The leaked text of an EU-Canada free trade deal confirms fears that multinationals may sue EU states in special tribunals for enacting laws that upset their profit forecasts, and now campaigners question the public consultation on a free trade deal with the US.
The leaked EU-Canada Trade Agreement (CETA), signed last November and due to be unveiled on 25 September, contains a controversial chapter on Investor-State Disputes Settlement (ISDS) that is substantially unchanged from previous drafts.
These were used by the EU in March to get stakeholder responses to negotiations for a similar TransAtlantic Trade and Investment Partnership (TTIP) with the US. At the time, the Commission said that it would seriously consider all 150,000 responses.
But the use of the draft’s unamended wording in the final CETA treaty – before the results of the public consultation have even been analysed – show that it was little more than a PR stunt, according to Kenneth Haar, a spokesman for Corporate Europe Observatory.
“The Commission is not really serious about its own consultation,” he told EURACTIV. “It’s more about image than substance. Though they [CETA and TTIP] are two separate agreements, I think those who chose to respond to the Commission’s consultation are being ridiculed.”
The ISDS chapter was “an outright danger to democracy” he argued, because it enabled a mechanism to block attempts by national governments to legislate in the public interest.
US officials routinely play down the likelihood of companies actually bringing ISDS-based lawsuits – or winning substantial damages if they do – while Commission officials stress the advantages a TTIP deal could offer to European businesses, whose lobbies have pressed hard for it.
Looking after the investors
Speaking at the European Policy Centre in June, Rupert Schlegelmilch, the services and investment director at the Commission’s trade directorate, argued that an ISDS chapter was needed because legislation designed to protect foreign investors in not always embedded in national statute.
“Because today’s world is so integrated, in order for governments to support the competitiveness of their companies and protect their investors, it is necessary for them to look after their investors’ international agenda,” he said.
But TTIP-sceptics point to a raft of cases like the $250-million (€191-million) lawsuit launched by the US oil and gas firm Lone Pine Resources challenging a shale drilling moratorium in Quebec under similar Chapter 11 provisions of the North American Free Trade Agreement (NAFTA).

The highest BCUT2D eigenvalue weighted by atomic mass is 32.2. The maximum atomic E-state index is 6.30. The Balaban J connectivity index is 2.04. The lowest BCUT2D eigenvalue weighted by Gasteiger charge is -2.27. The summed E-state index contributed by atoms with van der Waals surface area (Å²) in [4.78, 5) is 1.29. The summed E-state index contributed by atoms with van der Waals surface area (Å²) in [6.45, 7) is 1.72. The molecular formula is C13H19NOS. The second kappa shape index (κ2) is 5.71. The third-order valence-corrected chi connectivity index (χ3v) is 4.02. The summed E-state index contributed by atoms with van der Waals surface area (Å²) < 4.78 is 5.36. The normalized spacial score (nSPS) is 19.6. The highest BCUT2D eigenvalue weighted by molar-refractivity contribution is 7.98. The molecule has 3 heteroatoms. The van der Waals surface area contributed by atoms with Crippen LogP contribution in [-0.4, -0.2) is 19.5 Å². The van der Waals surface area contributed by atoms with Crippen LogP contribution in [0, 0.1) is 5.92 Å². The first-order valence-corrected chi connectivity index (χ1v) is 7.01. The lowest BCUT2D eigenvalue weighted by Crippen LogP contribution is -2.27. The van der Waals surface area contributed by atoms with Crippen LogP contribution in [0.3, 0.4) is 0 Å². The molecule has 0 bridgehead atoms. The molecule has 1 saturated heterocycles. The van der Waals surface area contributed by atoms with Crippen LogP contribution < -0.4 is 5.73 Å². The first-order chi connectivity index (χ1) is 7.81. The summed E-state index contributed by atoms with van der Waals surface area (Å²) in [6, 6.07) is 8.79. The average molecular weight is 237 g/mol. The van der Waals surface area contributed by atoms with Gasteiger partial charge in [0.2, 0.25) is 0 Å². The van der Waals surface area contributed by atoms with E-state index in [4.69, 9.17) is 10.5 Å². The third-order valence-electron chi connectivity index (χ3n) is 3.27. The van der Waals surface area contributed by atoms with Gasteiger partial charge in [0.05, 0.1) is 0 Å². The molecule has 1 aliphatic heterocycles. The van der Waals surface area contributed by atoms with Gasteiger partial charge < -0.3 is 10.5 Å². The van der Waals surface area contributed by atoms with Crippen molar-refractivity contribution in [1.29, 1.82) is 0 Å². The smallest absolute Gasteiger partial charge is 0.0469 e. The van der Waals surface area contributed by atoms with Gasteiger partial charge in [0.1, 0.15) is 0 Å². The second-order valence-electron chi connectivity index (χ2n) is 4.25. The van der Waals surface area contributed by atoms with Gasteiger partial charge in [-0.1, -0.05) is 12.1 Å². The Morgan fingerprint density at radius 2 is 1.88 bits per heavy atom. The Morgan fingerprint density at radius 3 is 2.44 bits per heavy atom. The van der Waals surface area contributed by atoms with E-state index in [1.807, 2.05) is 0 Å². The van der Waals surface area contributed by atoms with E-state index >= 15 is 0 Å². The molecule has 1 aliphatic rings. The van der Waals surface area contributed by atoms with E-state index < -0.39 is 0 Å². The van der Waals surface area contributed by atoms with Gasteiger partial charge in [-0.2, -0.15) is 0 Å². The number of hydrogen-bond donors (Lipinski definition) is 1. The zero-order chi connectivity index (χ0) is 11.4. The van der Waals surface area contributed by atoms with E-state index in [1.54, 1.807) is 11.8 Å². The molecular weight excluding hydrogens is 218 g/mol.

Lone Pine argues that the shale ban was “arbitrary, capricious and illegal,” as it had invested millions of dollars in obtaining permits to drill in Quebec before it was announced.
Such cases have darkened prospects for a TTIP agreement, with reports that Germany is restive over ISDS, and the incoming EU president, Jean Claude-Juncker, revealing that he too is uneasy about its implications.
Juncker speaks out on TTIP
“I don’t understand why great democracies would not have faith in the judiciary,” Juncker told Green MEPs. “We have courts which are able to deal with cases that are brought to them, and so I’m not really in favour of what one could call ‘private courts’ or arbitration bodies which may sometimes reach good decisions but don’t always have to justify their decisions.”
Lawmakers in the new European Parliament may also throw chairs in the way of any agreement, while the European ombudsman has opened two investigations into a lack of transparency in the EU’s conduct of the talks.
Canadian media reports anticipate a change to the current ISDS text to reflect European concerns, as the treaty completes a two-year slog through the EU institutions before gaining approval.
“The clause on investor-state dispute settlement is by now completely obsolete,” said Jos Dings, the director of the Brussels-based environmental think tank Transport and Environment. “People all over Europe have woken up to how this will make them have to pay for litigation by foreign investors.”
“The only right thing to do is to take the clause out of CETA,” he told EURACTIV. “It is an excellent opportunity for Juncker to match his fine words on this issue with action.”